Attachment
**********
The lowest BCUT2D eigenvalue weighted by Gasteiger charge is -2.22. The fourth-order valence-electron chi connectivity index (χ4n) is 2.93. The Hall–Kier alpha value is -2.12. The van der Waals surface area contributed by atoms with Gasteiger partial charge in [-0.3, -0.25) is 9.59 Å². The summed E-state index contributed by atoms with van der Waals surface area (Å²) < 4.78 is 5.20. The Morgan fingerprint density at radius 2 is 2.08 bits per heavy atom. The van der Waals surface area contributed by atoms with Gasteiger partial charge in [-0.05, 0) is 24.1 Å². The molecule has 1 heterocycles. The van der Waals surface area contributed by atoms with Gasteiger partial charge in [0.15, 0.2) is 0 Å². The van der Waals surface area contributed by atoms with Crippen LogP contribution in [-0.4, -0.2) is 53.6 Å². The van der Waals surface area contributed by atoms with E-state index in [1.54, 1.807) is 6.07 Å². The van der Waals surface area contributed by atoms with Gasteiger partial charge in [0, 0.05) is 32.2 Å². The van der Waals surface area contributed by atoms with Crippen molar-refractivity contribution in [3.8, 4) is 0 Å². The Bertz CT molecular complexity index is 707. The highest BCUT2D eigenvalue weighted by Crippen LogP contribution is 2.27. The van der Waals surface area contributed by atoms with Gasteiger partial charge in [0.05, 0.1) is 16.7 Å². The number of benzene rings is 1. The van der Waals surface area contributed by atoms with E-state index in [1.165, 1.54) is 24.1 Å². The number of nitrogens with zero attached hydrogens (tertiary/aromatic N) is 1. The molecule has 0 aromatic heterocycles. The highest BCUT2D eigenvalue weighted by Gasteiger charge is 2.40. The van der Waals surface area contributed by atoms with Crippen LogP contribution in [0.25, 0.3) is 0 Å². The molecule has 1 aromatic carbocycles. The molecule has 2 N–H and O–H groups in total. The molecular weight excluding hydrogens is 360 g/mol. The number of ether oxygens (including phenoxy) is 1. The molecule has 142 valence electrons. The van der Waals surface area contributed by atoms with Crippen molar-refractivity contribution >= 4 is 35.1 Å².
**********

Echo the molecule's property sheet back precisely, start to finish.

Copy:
The lowest BCUT2D eigenvalue weighted by Gasteiger charge is -2.22. The fourth-order valence-electron chi connectivity index (χ4n) is 2.93. The Hall–Kier alpha value is -2.12. The van der Waals surface area contributed by atoms with Gasteiger partial charge in [-0.3, -0.25) is 9.59 Å². The summed E-state index contributed by atoms with van der Waals surface area (Å²) < 4.78 is 5.20. The Morgan fingerprint density at radius 2 is 2.08 bits per heavy atom. The van der Waals surface area contributed by atoms with Gasteiger partial charge in [-0.05, 0) is 24.1 Å². The molecule has 1 heterocycles. The van der Waals surface area contributed by atoms with Gasteiger partial charge in [0.15, 0.2) is 0 Å². The van der Waals surface area contributed by atoms with Crippen LogP contribution in [-0.4, -0.2) is 53.6 Å². The van der Waals surface area contributed by atoms with E-state index in [1.54, 1.807) is 6.07 Å². The van der Waals surface area contributed by atoms with Gasteiger partial charge in [0, 0.05) is 32.2 Å². The van der Waals surface area contributed by atoms with Crippen molar-refractivity contribution in [3.8, 4) is 0 Å². The Bertz CT molecular complexity index is 707. The highest BCUT2D eigenvalue weighted by Crippen LogP contribution is 2.27. The van der Waals surface area contributed by atoms with Gasteiger partial charge in [0.05, 0.1) is 16.7 Å². The number of benzene rings is 1. The van der Waals surface area contributed by atoms with E-state index in [1.165, 1.54) is 24.1 Å². The number of nitrogens with zero attached hydrogens (tertiary/aromatic N) is 1. The molecule has 0 aromatic heterocycles. The highest BCUT2D eigenvalue weighted by Gasteiger charge is 2.40. The van der Waals surface area contributed by atoms with Crippen LogP contribution in [0.25, 0.3) is 0 Å². The molecule has 1 aromatic carbocycles. The molecule has 2 N–H and O–H groups in total. The molecular weight excluding hydrogens is 360 g/mol. The number of ether oxygens (including phenoxy) is 1. The molecule has 142 valence electrons. The van der Waals surface area contributed by atoms with Crippen molar-refractivity contribution >= 4 is 35.1 Å².